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Timothy Sydney Robert Hardy CBE DLitt, Master 1988-1990

Robert Hardy was born on 29 October 1925 in Cheltenham, Gloucestershire, and educated at Rugby School and Magdalen College, Oxford. His studies were interrupted by a spell in the RAF on National Service where he trained as a pilot. He returned to Oxford and joined the Oxford University Dramatic Society where a fellow student was Richard Burton.

In 1953 he joined the Old Vic which remained his professional home for the next few years. He made a name for himself in numerous Shakespearean roles. After a while he joined the Bristol Old Vic and transferred with two of its productions to the West End. He has been seen on stages and screens large and small, in countless countries and by millions of people. His credits are too numerous to list here, but mention Siegfried Farnon or Winston Churchill and his work is called immediately to mind.

He is less well known as a conservationist. For some years a trustee of the World Wild Life Fund, he was arguing for restraint and balance of an expanding urban society upon the countryside and wild life long before this was fashionable.

Apart from acting, his passions were archery and horses on which he made a number of television documentaries. His authoritative book 'Longbow - A Social and Military History', published in 1976 is rarely out of print. He was a Trustee of the Royal Armouries and a Trustee of the Mary Rose Trust, to which he acted as consultant almost from the beginning. This allowed him a unique chance to study at first hand the weapon that is the subject of his book. Indeed it was the first edition of 'Longbow' which brought his specialist knowledge to the notice of Dr Margaret Rule, the Archaeological Director of the Mary Rose Trust, when the first longbow was recovered from the wreck of Henry VIII's warship.

Robert Hardy's contribution to modern scholarship of the longbow was ground-breaking and it was entirely appropriate that he became a liveryman of the Bowyers' Company (makers of the medieval longbows) and its Master in 1988-1990. The book that he co-authored with Richard Strickland, 'The Great Warbow: From Hastings To The Mary Rose', is an exciting and deeply researched account of the bow and arrow as a weapon of war. Those of us on the Agincourt 600 Committee enjoyed his early contributions to our planning. One of his most emphatic preferences concerned the English pronunciation of the word Agincourt: the final 't' was fully sounded, but Azincourt, the village in France, was pronounced in the French manner with a silent 't'. We followed this throughout our planning of the commemoration.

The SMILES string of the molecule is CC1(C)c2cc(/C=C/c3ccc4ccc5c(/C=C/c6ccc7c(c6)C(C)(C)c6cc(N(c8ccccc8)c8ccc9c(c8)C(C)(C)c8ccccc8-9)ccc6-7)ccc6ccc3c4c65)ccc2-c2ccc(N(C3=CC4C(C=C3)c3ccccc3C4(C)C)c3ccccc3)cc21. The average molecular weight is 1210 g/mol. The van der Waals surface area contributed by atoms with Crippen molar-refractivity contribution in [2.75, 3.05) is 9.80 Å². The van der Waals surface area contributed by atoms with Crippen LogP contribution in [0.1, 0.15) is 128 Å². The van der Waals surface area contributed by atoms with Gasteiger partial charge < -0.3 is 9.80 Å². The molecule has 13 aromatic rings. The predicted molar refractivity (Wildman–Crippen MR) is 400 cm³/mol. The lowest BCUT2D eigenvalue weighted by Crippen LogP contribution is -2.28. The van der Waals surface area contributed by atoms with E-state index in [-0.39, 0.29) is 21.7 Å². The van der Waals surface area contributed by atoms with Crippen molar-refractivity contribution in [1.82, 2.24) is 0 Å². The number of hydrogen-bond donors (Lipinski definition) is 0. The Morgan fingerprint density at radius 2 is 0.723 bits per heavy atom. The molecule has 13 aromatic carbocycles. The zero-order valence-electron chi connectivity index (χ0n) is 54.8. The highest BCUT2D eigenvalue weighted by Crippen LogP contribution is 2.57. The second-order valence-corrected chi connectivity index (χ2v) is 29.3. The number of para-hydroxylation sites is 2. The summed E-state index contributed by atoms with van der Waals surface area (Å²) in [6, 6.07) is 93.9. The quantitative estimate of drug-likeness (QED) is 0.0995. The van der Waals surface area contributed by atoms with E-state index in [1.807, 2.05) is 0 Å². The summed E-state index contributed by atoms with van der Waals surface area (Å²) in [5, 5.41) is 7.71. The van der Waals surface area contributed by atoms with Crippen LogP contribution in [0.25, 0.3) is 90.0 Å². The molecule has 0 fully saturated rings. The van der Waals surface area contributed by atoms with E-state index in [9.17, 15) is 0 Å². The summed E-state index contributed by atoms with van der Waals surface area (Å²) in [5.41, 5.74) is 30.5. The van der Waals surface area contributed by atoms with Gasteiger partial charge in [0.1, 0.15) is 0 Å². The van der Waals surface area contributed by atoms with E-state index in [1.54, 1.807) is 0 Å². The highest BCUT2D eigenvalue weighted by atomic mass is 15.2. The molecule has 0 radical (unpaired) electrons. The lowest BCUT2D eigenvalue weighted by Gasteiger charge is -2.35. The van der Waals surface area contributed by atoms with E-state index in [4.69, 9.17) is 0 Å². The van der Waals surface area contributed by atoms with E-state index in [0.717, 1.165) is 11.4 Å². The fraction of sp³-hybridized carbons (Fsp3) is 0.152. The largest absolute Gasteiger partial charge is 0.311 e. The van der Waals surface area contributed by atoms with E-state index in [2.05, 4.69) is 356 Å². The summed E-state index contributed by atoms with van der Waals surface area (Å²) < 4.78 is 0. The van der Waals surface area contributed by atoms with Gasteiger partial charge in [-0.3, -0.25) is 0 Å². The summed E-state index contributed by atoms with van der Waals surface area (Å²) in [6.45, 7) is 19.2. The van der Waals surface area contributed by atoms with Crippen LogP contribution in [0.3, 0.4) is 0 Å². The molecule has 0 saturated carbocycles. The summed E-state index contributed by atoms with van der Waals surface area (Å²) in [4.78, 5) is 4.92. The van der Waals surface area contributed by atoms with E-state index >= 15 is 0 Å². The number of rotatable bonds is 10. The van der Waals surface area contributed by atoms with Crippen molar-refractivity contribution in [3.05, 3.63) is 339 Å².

One of his last performances in public was at the service to commemorate the 600th anniversary of the battle of Agincourt at Westminster Abbey on 29 October 2015. This date was the anniversary of the day the news of the victory reached London in 1415. He read the Prologue for Act IV of 'Henry V'. It also turned out to be the day of his 90th birthday!

On the day of the service I picked him up from his hotel, The Churchill of course, early in the morning so that he could rehearse in the Abbey. My two granddaughters accompanied me as they were taking part in the service. Robert was delightful with the young girls and made them feel very important. At the Abbey I was anxious that he had a copy of the text he was to read so I offered him one had brought along with me. "Do not worry, dear boy," he said, "I have a spare copy in this pocket, another in this pocket and a third in my overcoat."

Immediately he started to speak there was a great susurration around the Abbey at the sound of his distinctive voice. He will be greatly missed.

Robert Hardy was brought up on the borders of England and Wales, an area which down the centuries saw the use of the bow in guerrilla warfare, and its evolution into a weapon of massive power during the hundred years war and tragically, also the Wars of the Roses.

He was born on 29 October 1925, and died on 3 August 2017, aged 91. He leaves a son and two daughters. He was awarded a CBE in 1981, and an honorary Doctorate of Letters by Reading University in 1990. He was a member of the Royal Toxophilite Society and the British Long-Bow Society. His obituary appeared in The Times and The Daily Telegraph on 4 August 2017; an additional short piece was published in The Times 'Lives Remembered' section on 12 August.

Dr Sinclair Rogers
August 2017

Top photo: Robert Hardy on the day of his installation as Master of the Bowyers' Company in July 1988. Below: Robert Hardy in Westminster Abbey, 29 October 2015, on his 90th birthday, reading from 'Henry V' at the service of commemoration for the 600th anniversary of the Battle of Agincourt. Robert Hardy at the 'Mary Rose' Museum at a preview of its re-opening in July 2016, enjoying a glass of wine with current Bowyers' Master Tony Kench.

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